Every year, hundreds of NYC parents busted for pot possession—the vast majority of them recreational smokers—get caught in bitter legal battles with the city to keep their children. Parents with no criminal records routinely lose custody of their children after a small level marijuana bust, even in cases where the police didn't press charges. In an excellent article in today's Times, one Penelope Harris talks about how her son and niece were taken away after police searched her home and found a quantity of marijuana so small they couldn't even charge her with a misdemeanor.

"I felt like less of a parent, like I had failed my children," Harris tells the Times. "It tore me up." Her 10-year-old son spent a week in foster care, and her niece, who was living with her as a foster child, spent more than a year in another home as Harris underwent a lengthy child neglect inquiry. Police had searched her Bronx home because they suspected she was dealing drugs, but she says the small amount of pot they found belonged to her boyfriend, and that she didn't smoke marijuana. A drug test proved her right. Harris has no criminal record and wasn't charged for pot possession, but the Administration for Children’s Services has been holding parents to a different standard than the criminal justice system.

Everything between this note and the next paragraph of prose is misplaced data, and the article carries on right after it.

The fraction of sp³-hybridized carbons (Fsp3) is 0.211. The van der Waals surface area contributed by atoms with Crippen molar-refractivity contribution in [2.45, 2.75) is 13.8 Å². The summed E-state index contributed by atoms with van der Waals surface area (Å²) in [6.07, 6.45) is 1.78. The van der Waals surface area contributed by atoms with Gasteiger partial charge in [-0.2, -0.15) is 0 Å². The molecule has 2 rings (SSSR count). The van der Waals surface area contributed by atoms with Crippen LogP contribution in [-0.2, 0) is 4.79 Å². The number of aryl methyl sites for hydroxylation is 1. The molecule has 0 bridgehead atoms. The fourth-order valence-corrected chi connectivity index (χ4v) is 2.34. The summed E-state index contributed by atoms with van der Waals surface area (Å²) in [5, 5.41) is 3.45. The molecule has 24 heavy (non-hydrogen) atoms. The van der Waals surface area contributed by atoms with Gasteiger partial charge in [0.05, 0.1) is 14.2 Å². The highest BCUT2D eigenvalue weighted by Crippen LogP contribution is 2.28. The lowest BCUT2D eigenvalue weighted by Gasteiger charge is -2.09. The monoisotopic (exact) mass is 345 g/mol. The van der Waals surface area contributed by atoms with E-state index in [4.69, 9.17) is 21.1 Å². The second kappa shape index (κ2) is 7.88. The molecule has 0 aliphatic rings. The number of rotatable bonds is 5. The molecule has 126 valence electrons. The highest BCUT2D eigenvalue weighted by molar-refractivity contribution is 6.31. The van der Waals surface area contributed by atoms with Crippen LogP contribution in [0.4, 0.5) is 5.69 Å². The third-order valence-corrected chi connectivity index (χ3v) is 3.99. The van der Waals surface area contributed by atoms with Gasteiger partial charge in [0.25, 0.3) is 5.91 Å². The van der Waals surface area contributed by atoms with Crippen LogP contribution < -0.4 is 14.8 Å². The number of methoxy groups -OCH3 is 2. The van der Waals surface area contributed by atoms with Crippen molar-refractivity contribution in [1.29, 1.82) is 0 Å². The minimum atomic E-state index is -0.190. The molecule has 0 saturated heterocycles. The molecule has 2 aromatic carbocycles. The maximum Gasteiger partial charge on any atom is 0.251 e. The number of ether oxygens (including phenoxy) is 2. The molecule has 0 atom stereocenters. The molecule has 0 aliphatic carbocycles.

Lauren Shapiro, director of the Brooklyn Family Defense Project, says the case workers breaking up these families are just trying to justify their salaries. "There is not the same use of crack cocaine as there used to be, so they are filing these cases instead," she tells the Times. Other defense lawyers point out—and this may not shock you—that these custody cases are "rarely if ever" filed against white parents.